Smyrna clears land for new water tower

SMYRNA — The Town of Smyrna is clearing room for its fourth water tower to accommodate the growing need for water storage and pressure, town manager Gary Stulir said.

The more than 1-acre plot being cleared is located across DuPont Parkway from the Smyrna Rest Stop, north of downtown.

Smyrna already has water towers east (Monrovia Avenue), west (West Glenwood Avenue) and south (Jimmy Drive) of town.

According to Mr. Stulir, the public works project fits in with the town’s projected growth.

“We acquired the land from the state a few years ago with the idea that it would be used for a public works type project — potentially a water tower,” he said. “Once our engineers evaluated our needs, we determined that we did actually need a water tower on the north side of town.”

Using mostly U.S. Department of Agriculture (USDA) loans to finance the project, Mr. Stulir suspects the price tag of the project will clock in somewhere around $2 million.

“We’re not certain yet, but going by historic costs, that’s where we’d expect it to be,” he said. “Last time we built a water tower — around 2004 — it cost us roughly $1.8 million for a 750,000-gallon water tower. That was the one on Glenwood Avenue.”

The once-wooded lot is currently being cleared and prepped for construction, but the next step will be extensive survey and engineering work, added Mr. Stulir.

“We’ll need to do all the surveying, inspections and design work to determine exactly what size water tower we’ll need, then we can go out for bids on the project,” he said. “We’re hoping to have that done by this fall or early next spring with the hope that we’d break ground by summer 2020.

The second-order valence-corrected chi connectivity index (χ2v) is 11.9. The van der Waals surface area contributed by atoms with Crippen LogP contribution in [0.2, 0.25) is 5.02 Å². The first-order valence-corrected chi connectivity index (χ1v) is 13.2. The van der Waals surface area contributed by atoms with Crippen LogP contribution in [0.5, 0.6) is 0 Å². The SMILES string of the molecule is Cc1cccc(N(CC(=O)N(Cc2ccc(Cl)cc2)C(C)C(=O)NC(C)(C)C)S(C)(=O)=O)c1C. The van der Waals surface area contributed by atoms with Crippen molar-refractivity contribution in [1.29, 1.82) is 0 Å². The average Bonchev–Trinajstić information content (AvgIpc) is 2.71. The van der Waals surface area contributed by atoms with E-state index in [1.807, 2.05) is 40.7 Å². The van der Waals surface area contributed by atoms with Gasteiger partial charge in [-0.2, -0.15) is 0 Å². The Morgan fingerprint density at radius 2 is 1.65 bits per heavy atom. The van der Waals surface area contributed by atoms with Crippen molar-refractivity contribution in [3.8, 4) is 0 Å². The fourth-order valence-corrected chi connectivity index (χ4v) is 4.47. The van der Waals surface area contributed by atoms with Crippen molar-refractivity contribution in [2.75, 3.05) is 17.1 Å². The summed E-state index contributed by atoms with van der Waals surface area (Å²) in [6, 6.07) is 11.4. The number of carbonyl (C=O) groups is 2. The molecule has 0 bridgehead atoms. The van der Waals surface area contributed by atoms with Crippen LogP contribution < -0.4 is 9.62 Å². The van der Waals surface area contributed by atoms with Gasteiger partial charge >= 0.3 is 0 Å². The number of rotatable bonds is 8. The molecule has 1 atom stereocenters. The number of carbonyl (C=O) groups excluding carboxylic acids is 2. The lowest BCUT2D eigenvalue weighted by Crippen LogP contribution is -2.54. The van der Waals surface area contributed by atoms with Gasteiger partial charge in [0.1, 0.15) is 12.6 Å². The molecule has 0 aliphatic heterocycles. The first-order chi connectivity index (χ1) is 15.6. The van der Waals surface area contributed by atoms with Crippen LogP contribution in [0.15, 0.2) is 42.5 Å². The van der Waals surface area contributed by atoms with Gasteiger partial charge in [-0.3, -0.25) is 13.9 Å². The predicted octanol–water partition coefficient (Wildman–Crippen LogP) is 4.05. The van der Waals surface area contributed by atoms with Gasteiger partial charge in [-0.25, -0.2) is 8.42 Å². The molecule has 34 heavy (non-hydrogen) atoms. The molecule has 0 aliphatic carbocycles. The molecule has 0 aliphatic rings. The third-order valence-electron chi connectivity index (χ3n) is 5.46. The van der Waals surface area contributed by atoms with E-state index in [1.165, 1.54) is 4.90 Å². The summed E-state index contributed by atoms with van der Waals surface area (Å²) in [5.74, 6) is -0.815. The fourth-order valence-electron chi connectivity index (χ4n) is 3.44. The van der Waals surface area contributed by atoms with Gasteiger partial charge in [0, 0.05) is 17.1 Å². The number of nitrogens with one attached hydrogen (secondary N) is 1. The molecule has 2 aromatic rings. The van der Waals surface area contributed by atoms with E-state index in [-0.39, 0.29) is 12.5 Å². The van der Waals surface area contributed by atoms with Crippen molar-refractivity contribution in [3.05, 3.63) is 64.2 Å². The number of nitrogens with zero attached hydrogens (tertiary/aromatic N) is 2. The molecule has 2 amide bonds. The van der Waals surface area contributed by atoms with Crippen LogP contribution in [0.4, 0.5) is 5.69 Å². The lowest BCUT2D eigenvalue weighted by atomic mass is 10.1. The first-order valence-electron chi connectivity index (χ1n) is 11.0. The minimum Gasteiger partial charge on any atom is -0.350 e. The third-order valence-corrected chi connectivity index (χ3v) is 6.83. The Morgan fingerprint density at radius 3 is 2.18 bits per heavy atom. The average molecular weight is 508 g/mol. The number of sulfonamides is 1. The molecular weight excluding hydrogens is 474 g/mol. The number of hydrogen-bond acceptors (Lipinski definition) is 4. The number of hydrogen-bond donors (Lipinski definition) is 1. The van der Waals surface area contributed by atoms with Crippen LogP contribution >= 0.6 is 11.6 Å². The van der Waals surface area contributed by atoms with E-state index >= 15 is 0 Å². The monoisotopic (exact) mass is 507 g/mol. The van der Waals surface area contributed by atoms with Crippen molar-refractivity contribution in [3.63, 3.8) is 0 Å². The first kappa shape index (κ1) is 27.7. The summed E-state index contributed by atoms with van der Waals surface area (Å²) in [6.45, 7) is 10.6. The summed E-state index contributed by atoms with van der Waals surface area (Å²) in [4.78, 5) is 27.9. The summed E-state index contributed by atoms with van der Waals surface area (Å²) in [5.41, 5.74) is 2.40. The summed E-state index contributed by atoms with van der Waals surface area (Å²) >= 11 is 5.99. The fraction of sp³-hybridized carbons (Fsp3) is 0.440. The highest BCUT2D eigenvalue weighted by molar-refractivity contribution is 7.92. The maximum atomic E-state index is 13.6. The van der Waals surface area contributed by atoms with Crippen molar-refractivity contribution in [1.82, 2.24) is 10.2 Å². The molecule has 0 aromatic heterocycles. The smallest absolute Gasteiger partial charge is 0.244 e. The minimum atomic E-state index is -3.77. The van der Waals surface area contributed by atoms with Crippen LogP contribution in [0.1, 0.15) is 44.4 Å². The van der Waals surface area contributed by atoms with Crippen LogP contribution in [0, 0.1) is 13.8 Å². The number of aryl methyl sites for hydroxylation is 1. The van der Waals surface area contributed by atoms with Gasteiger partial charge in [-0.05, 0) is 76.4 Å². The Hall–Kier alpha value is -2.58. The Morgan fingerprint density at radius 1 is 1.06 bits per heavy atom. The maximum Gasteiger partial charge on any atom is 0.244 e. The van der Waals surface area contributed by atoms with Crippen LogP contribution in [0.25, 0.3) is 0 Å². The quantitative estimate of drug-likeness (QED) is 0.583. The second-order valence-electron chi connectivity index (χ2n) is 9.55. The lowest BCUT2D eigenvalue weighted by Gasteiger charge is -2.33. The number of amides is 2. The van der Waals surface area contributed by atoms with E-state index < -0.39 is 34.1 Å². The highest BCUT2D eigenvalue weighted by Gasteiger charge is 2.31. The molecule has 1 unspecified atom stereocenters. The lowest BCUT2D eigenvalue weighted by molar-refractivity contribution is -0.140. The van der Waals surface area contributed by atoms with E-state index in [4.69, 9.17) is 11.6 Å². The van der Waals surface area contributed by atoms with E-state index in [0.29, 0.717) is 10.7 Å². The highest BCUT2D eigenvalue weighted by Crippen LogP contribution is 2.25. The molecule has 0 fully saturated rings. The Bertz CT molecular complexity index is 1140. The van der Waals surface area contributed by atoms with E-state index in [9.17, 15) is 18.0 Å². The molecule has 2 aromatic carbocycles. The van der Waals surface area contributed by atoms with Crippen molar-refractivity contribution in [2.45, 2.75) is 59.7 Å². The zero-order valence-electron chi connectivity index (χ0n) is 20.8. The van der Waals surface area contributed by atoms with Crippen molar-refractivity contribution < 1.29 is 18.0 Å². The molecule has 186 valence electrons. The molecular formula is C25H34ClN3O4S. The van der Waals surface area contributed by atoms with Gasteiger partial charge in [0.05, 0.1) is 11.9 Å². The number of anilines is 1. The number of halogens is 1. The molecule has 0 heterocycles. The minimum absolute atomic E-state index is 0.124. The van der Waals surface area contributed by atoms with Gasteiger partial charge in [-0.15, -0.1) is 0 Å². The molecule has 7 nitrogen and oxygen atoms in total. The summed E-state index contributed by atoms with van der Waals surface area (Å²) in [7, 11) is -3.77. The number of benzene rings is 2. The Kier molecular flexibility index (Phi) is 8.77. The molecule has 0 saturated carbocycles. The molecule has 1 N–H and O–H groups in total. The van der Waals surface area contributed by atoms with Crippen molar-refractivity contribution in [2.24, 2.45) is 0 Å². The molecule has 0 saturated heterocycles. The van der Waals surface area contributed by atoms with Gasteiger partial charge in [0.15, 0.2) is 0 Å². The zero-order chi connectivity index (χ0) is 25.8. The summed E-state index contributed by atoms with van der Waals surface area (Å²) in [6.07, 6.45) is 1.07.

It’ll take about 12 to 18 months after that to actually put the water tower up. So, this whole process will take about 2 to 2-and-a-half years.”

Mr. Stulir says the project was initiated to stay ahead of the north side of Smyrna’s anticipated growth.

“There are new homes and businesses being constructed throughout town, and the growth specifically in the north portion necessitates this,” he said.

“The new business park being built will drive a lot of demand on its own.”

The planned Duck Creek Business Campus to be built by KRM Development will sit on 206 acres between Routes 13 and 1. It’s anticipated that the sprawling industrial center will have entrances on U.S. 13 just north of Duck Creek and on Paddock Road just east of U.S. 13. The developer claims the campus will have the potential to house over 4,000 jobs in the research, office, manufacturing and warehousing industries and create enough economic impact to add hundreds of jobs on local, county and state levels.

Site work started on the project last summer and it’s likely to move into its next phase shortly, noted Rick Ferrell, a business and economic development consultant for Smyrna.

“Permits will be pulled for this work this summer now that the roadway and entrance to the site is complete,” he said.

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